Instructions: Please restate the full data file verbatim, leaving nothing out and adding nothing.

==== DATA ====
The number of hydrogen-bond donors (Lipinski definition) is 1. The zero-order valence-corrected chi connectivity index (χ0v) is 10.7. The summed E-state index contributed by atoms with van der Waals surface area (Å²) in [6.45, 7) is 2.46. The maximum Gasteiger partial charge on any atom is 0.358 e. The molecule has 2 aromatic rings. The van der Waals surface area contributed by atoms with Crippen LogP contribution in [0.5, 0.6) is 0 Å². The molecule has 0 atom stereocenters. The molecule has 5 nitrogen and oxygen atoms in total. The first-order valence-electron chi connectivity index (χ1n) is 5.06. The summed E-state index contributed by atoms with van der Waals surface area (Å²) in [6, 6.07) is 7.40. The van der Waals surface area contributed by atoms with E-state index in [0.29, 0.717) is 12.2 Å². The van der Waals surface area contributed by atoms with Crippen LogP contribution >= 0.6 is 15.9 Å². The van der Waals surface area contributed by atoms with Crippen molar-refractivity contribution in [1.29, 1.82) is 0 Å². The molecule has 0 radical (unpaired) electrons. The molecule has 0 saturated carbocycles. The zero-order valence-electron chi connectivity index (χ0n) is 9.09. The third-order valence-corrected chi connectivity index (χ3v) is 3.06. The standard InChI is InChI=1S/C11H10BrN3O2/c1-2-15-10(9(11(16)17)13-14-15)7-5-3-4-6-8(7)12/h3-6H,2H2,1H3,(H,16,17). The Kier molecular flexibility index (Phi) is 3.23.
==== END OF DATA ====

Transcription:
The number of hydrogen-bond donors (Lipinski definition) is 1. The zero-order valence-corrected chi connectivity index (χ0v) is 10.7. The summed E-state index contributed by atoms with van der Waals surface area (Å²) in [6.45, 7) is 2.46. The maximum Gasteiger partial charge on any atom is 0.358 e. The molecule has 2 aromatic rings. The van der Waals surface area contributed by atoms with Crippen LogP contribution in [0.5, 0.6) is 0 Å². The molecule has 0 atom stereocenters. The molecule has 5 nitrogen and oxygen atoms in total. The first-order valence-electron chi connectivity index (χ1n) is 5.06. The summed E-state index contributed by atoms with van der Waals surface area (Å²) in [6, 6.07) is 7.40. The van der Waals surface area contributed by atoms with E-state index in [0.29, 0.717) is 12.2 Å². The van der Waals surface area contributed by atoms with Crippen LogP contribution >= 0.6 is 15.9 Å². The van der Waals surface area contributed by atoms with Crippen molar-refractivity contribution in [1.29, 1.82) is 0 Å². The molecule has 0 radical (unpaired) electrons. The molecule has 0 saturated carbocycles. The zero-order valence-electron chi connectivity index (χ0n) is 9.09. The third-order valence-corrected chi connectivity index (χ3v) is 3.06. The standard InChI is InChI=1S/C11H10BrN3O2/c1-2-15-10(9(11(16)17)13-14-15)7-5-3-4-6-8(7)12/h3-6H,2H2,1H3,(H,16,17). The Kier molecular flexibility index (Phi) is 3.23.